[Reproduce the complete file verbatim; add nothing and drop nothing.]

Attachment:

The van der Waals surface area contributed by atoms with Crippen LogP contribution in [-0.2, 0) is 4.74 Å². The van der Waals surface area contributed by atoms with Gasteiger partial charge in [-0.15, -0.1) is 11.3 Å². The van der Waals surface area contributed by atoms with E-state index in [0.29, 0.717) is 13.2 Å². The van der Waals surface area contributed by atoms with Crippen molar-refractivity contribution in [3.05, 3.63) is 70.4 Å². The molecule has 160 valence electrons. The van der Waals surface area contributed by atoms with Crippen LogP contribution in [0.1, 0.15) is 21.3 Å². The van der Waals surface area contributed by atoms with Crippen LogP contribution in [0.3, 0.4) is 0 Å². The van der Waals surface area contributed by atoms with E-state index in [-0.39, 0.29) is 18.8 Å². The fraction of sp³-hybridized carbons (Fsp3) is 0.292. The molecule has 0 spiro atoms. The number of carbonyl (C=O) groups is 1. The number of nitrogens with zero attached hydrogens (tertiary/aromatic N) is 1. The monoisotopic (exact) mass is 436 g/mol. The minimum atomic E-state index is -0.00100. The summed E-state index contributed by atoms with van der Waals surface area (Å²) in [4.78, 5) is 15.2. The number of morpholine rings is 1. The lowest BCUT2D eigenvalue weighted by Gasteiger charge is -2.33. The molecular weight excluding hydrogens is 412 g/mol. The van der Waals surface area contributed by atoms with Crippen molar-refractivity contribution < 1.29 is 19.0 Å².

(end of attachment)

The van der Waals surface area contributed by atoms with Crippen LogP contribution in [-0.2, 0) is 4.74 Å². The van der Waals surface area contributed by atoms with Gasteiger partial charge in [-0.15, -0.1) is 11.3 Å². The van der Waals surface area contributed by atoms with E-state index in [0.29, 0.717) is 13.2 Å². The van der Waals surface area contributed by atoms with Crippen molar-refractivity contribution in [3.05, 3.63) is 70.4 Å². The molecule has 160 valence electrons. The van der Waals surface area contributed by atoms with Crippen LogP contribution in [0.1, 0.15) is 21.3 Å². The van der Waals surface area contributed by atoms with Crippen LogP contribution in [0.3, 0.4) is 0 Å². The van der Waals surface area contributed by atoms with E-state index in [-0.39, 0.29) is 18.8 Å². The fraction of sp³-hybridized carbons (Fsp3) is 0.292. The molecule has 0 spiro atoms. The number of carbonyl (C=O) groups is 1. The number of nitrogens with zero attached hydrogens (tertiary/aromatic N) is 1. The monoisotopic (exact) mass is 436 g/mol. The minimum atomic E-state index is -0.00100. The summed E-state index contributed by atoms with van der Waals surface area (Å²) in [4.78, 5) is 15.2. The number of morpholine rings is 1. The lowest BCUT2D eigenvalue weighted by Gasteiger charge is -2.33. The molecular weight excluding hydrogens is 412 g/mol. The van der Waals surface area contributed by atoms with Crippen molar-refractivity contribution < 1.29 is 19.0 Å².